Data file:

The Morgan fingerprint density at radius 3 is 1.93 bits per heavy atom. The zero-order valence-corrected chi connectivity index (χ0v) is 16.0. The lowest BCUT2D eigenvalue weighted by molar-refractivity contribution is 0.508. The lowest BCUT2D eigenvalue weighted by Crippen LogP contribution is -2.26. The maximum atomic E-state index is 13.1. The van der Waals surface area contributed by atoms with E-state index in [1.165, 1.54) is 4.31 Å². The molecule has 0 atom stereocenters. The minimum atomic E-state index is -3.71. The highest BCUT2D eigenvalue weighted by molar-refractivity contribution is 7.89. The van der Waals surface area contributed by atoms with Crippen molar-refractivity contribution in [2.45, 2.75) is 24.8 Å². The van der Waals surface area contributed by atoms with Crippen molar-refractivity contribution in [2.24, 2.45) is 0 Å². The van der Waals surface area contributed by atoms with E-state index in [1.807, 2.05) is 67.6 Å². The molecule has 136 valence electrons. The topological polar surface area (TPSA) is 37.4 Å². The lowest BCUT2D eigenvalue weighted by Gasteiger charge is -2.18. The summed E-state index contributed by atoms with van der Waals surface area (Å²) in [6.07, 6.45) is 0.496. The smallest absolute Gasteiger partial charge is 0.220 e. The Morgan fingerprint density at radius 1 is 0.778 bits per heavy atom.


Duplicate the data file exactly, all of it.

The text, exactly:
The Morgan fingerprint density at radius 3 is 1.93 bits per heavy atom. The zero-order valence-corrected chi connectivity index (χ0v) is 16.0. The lowest BCUT2D eigenvalue weighted by molar-refractivity contribution is 0.508. The lowest BCUT2D eigenvalue weighted by Crippen LogP contribution is -2.26. The maximum atomic E-state index is 13.1. The van der Waals surface area contributed by atoms with E-state index in [1.165, 1.54) is 4.31 Å². The molecule has 0 atom stereocenters. The minimum atomic E-state index is -3.71. The highest BCUT2D eigenvalue weighted by molar-refractivity contribution is 7.89. The van der Waals surface area contributed by atoms with Crippen molar-refractivity contribution in [2.45, 2.75) is 24.8 Å². The van der Waals surface area contributed by atoms with Crippen molar-refractivity contribution in [2.24, 2.45) is 0 Å². The van der Waals surface area contributed by atoms with E-state index in [1.807, 2.05) is 67.6 Å². The molecule has 136 valence electrons. The topological polar surface area (TPSA) is 37.4 Å². The lowest BCUT2D eigenvalue weighted by Gasteiger charge is -2.18. The summed E-state index contributed by atoms with van der Waals surface area (Å²) in [6.07, 6.45) is 0.496. The smallest absolute Gasteiger partial charge is 0.220 e. The Morgan fingerprint density at radius 1 is 0.778 bits per heavy atom.